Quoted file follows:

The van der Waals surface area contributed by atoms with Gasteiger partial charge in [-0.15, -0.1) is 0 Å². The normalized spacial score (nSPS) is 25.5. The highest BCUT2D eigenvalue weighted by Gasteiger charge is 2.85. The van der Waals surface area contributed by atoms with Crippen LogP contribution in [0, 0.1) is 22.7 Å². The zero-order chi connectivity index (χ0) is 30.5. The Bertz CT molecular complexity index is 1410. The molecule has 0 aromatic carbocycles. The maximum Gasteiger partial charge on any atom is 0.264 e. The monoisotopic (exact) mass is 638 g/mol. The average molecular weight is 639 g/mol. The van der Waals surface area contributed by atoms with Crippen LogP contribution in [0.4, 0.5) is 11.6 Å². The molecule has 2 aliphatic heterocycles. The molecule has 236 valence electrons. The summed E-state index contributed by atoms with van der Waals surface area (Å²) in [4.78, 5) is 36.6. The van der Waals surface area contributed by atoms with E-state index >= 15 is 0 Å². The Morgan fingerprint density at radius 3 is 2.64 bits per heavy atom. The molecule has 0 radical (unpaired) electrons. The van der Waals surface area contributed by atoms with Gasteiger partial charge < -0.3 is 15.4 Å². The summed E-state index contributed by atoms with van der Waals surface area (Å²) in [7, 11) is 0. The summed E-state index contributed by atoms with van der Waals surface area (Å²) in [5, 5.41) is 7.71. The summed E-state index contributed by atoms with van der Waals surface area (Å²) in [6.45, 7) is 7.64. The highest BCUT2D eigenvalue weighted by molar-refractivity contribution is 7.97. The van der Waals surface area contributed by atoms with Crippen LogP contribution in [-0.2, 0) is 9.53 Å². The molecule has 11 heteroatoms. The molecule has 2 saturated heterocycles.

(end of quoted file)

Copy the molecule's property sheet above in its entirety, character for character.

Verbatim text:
The van der Waals surface area contributed by atoms with Gasteiger partial charge in [-0.15, -0.1) is 0 Å². The normalized spacial score (nSPS) is 25.5. The highest BCUT2D eigenvalue weighted by Gasteiger charge is 2.85. The van der Waals surface area contributed by atoms with Crippen LogP contribution in [0, 0.1) is 22.7 Å². The zero-order chi connectivity index (χ0) is 30.5. The Bertz CT molecular complexity index is 1410. The molecule has 0 aromatic carbocycles. The maximum Gasteiger partial charge on any atom is 0.264 e. The monoisotopic (exact) mass is 638 g/mol. The average molecular weight is 639 g/mol. The van der Waals surface area contributed by atoms with Crippen LogP contribution in [0.4, 0.5) is 11.6 Å². The molecule has 2 aliphatic heterocycles. The molecule has 236 valence electrons. The summed E-state index contributed by atoms with van der Waals surface area (Å²) in [4.78, 5) is 36.6. The van der Waals surface area contributed by atoms with E-state index >= 15 is 0 Å². The Morgan fingerprint density at radius 3 is 2.64 bits per heavy atom. The molecule has 0 radical (unpaired) electrons. The van der Waals surface area contributed by atoms with Gasteiger partial charge < -0.3 is 15.4 Å². The summed E-state index contributed by atoms with van der Waals surface area (Å²) in [7, 11) is 0. The summed E-state index contributed by atoms with van der Waals surface area (Å²) in [5, 5.41) is 7.71. The summed E-state index contributed by atoms with van der Waals surface area (Å²) in [6.45, 7) is 7.64. The highest BCUT2D eigenvalue weighted by molar-refractivity contribution is 7.97. The van der Waals surface area contributed by atoms with Crippen LogP contribution in [-0.2, 0) is 9.53 Å². The molecule has 11 heteroatoms. The molecule has 2 saturated heterocycles.